Since their debut in 1992, Manic Street Preachers have consistently been one of the most singular and unique acts that the UK has produced in recent years, carving out a niche for themselves with their own brand of politically themed alternative rock. They’ve released eleven studio albums, toured the world and even survived the tragic and bizarre disappearance of one of their founding members, guitarist Richey Edwards.
Next week they release their new album, Futurology, so to celebrate the release of album no. 12 we’ve put together five career highlights as a guide for the uninitiated…
As statements of intent go, there are few moves more ballsy than releasing a double album as your debut, but that’s exactly what the Manics did with Generation Terrorists. Far from being a grand, overblown statement of self importance though, the band’s reasoning was simple: they were expecting they’d probably be dropped by their record label after the first album, so they decided that they would try and say everything they had to say all in one go while they had the opportunity.
Thankfully, Generation Terrorists was a brilliant debut album and the band didn’t get dropped, largely because they’d made a cracker of a record packed with songs like You Love Us and this little beauty, Motorcycle Emptiness. Setting the template for a career based on songs with huge sing-along melodies contrasted with sharp, biting lyrics, it’s definitely one of the highlights on this double LP.
La Tristesse Durera (Scream To A Sigh)
In the wake of the ‘Madchester’ scene and against a backdrop of the rise of ‘Britpop’, the Manics did the sensible thing and completely ignored both movements, and their follow-up to Generation Terrorists, Gold Against The Soul, sees the band continuing to plough their own unique musical furrow. One the album’s best moments, La Tristesse Durera is something of an oddity on the album and by far the record’s most accessible track, its summery, blue-eyed melody completely at odds with its lyrics about a mistreated war veteran, while the title itself is actually taken from Vincent van Gogh’s last words, which translate in English as ’The Sadness Persists’.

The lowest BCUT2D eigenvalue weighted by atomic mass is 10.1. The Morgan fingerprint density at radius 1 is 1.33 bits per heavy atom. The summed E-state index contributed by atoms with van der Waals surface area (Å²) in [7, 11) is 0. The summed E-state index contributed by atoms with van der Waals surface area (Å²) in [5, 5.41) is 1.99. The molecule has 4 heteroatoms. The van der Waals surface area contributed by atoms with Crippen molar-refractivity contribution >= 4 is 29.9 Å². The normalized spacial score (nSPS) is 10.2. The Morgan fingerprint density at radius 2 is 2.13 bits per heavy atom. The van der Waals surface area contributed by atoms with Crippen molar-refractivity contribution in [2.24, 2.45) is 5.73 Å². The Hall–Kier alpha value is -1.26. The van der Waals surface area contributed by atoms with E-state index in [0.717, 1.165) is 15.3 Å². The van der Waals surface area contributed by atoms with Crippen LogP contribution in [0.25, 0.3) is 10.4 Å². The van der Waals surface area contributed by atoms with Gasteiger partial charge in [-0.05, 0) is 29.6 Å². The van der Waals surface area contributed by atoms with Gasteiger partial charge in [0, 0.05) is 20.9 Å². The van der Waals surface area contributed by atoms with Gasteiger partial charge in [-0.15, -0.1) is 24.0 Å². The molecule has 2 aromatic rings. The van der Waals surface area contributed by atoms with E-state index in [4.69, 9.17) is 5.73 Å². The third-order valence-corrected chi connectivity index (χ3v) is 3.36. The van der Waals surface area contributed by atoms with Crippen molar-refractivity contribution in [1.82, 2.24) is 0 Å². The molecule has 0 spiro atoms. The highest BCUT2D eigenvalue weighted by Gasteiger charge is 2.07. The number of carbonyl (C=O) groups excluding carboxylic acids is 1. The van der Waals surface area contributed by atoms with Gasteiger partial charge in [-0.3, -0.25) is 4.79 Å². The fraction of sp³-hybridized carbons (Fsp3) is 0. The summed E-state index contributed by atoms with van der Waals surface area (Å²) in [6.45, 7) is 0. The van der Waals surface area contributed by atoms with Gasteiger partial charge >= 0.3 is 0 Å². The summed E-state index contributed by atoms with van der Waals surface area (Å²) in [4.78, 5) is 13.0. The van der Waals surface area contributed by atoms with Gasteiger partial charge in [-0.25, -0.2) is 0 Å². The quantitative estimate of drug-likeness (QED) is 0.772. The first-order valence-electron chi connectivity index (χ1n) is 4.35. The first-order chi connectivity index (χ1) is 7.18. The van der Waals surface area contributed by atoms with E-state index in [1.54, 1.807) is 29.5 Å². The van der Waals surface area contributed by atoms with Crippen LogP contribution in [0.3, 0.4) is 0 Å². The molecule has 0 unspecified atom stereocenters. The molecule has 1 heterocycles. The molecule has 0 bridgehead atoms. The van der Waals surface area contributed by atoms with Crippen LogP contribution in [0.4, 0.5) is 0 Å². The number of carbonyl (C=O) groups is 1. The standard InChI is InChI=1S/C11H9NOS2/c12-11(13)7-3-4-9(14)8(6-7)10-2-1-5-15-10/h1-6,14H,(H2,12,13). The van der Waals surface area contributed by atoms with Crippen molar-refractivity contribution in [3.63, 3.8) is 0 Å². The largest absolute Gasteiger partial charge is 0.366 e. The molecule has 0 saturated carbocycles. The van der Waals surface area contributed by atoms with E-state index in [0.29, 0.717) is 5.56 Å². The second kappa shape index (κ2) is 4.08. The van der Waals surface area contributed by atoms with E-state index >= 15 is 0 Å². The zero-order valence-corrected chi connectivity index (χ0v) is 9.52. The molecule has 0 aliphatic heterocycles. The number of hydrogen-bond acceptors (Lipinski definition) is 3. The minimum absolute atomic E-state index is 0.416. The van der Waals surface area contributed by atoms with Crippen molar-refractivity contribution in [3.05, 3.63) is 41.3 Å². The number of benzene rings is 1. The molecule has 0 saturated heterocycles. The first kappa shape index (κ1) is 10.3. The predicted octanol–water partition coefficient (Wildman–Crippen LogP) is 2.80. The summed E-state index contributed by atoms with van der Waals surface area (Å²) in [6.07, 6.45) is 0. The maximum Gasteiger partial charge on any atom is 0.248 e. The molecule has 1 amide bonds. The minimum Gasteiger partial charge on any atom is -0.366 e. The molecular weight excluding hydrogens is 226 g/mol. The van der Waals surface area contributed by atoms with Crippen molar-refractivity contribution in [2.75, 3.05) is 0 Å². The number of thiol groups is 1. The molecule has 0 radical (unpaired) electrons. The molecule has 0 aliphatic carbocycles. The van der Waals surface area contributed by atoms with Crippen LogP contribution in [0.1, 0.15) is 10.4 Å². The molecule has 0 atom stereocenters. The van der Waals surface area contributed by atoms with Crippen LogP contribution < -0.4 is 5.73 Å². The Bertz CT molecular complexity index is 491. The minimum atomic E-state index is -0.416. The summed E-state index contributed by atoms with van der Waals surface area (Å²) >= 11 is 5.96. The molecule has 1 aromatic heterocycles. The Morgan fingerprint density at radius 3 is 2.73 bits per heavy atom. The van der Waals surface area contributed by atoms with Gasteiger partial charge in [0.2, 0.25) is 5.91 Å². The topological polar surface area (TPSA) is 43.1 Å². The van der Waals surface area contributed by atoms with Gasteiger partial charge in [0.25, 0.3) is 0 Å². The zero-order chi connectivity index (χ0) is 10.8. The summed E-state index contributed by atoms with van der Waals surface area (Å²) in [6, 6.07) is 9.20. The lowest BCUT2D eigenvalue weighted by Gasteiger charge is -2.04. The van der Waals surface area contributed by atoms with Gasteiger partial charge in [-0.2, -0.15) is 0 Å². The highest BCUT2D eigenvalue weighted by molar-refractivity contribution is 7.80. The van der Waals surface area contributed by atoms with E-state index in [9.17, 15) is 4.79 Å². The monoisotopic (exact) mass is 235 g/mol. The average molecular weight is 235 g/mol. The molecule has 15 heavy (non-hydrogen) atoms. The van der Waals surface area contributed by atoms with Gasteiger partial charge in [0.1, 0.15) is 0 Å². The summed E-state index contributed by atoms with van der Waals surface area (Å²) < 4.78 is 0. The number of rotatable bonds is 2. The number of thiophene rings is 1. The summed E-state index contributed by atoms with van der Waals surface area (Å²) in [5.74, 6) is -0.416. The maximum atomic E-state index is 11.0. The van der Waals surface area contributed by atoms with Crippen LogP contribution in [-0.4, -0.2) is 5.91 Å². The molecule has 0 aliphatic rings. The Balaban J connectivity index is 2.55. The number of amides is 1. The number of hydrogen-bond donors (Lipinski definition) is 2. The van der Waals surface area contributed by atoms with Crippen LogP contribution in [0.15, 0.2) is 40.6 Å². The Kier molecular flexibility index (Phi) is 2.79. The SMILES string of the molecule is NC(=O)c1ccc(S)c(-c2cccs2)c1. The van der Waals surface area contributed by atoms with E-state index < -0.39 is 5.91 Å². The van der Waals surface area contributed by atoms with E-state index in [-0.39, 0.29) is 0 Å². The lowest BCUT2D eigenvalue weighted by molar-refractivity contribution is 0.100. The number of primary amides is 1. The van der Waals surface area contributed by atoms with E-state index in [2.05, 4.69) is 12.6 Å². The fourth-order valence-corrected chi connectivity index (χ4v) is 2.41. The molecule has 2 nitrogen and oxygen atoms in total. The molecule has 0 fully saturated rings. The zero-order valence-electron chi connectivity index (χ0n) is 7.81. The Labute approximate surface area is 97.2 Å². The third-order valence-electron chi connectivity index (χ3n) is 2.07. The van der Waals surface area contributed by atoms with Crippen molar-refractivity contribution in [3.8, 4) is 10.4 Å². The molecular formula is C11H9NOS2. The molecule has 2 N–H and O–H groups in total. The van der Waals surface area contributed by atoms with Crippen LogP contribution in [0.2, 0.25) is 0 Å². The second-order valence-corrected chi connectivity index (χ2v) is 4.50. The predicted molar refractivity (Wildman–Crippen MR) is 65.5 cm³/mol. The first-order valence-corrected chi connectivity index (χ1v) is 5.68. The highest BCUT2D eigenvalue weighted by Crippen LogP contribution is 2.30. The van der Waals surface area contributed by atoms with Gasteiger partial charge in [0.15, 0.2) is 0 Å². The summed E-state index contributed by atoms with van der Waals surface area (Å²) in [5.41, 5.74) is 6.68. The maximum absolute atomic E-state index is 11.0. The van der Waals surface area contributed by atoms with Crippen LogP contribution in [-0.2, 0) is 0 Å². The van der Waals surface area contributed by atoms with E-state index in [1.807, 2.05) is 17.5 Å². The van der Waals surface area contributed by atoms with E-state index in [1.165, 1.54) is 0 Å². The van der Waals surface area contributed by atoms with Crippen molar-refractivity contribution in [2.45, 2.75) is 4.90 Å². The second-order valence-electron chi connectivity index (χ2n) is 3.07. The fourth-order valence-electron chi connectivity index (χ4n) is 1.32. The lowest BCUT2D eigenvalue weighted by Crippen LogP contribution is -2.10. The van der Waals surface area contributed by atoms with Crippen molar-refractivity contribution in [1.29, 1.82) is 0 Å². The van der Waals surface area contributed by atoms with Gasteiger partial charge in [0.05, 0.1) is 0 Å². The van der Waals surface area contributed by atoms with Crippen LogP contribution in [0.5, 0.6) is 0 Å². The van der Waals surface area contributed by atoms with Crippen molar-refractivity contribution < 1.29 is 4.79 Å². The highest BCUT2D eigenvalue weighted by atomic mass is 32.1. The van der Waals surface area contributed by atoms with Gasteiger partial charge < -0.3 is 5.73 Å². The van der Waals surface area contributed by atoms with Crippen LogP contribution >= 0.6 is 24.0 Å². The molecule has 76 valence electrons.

By the time the Manics recorded The Holy Bible, troubled guitarist Richey Edwards was already beginning to show signs of the erratic behaviour that would eventually result in his disappearance, but at the same time time he had also reached the peak of his powers as lyricist, and Faster is one of the best examples of this. There are so many smart, cerebral lines it’s difficult to know where to start, but the lyric that always sends a shiver down the spine is just before the second chorus: “I’ve been too honest with myself / I should have lied like everybody else”. Matched with spiky, angry guitars and James Dean Bradfield’s knack of weaving Edwards’ lyrics into a memorable tune, this is the Manics at their absolute best.
A Design For Life
When Richey did go missing there was a long period where the future of the band’s very existence was in doubt; would they, should they, could they carry on without their mercurial guitarist? Then they released ‘A Design for Life’, and all doubts were banished and forgotten. Here was a band that had dragged itself out of the ashes like a phoenix from the flames and not only had they returned, but they did so with one of their best songs ever and bagged themselves a No.1 single in the process. Definitely the highlight of Everything Must Go, it’s cathartic, it’s powerful and it shows the band still knew how to write a lyric: “Libraries gave us power / Then work came and made us free / But what price now for a shallow piece of dignity?”. The Manics were back.
Your Love Alone Is Not Enough
Taken from their 2007 album Send Away The Tigers, ‘Your Love Alone Is Not Enough’ features The Cardigans’ singer Nina Person on vocal duties and, a full fifteen years on from their debut, The Manic Street Preachers, they proved that their knack with a big, memorable, sing-along chorus was a permanent fixture. Powerful and anthemic, it shows why James Dean Bradfield, Nicky Wire and Sean Moore are still making records and finds them as sharp, powerful and vitriolic as they’ve ever been.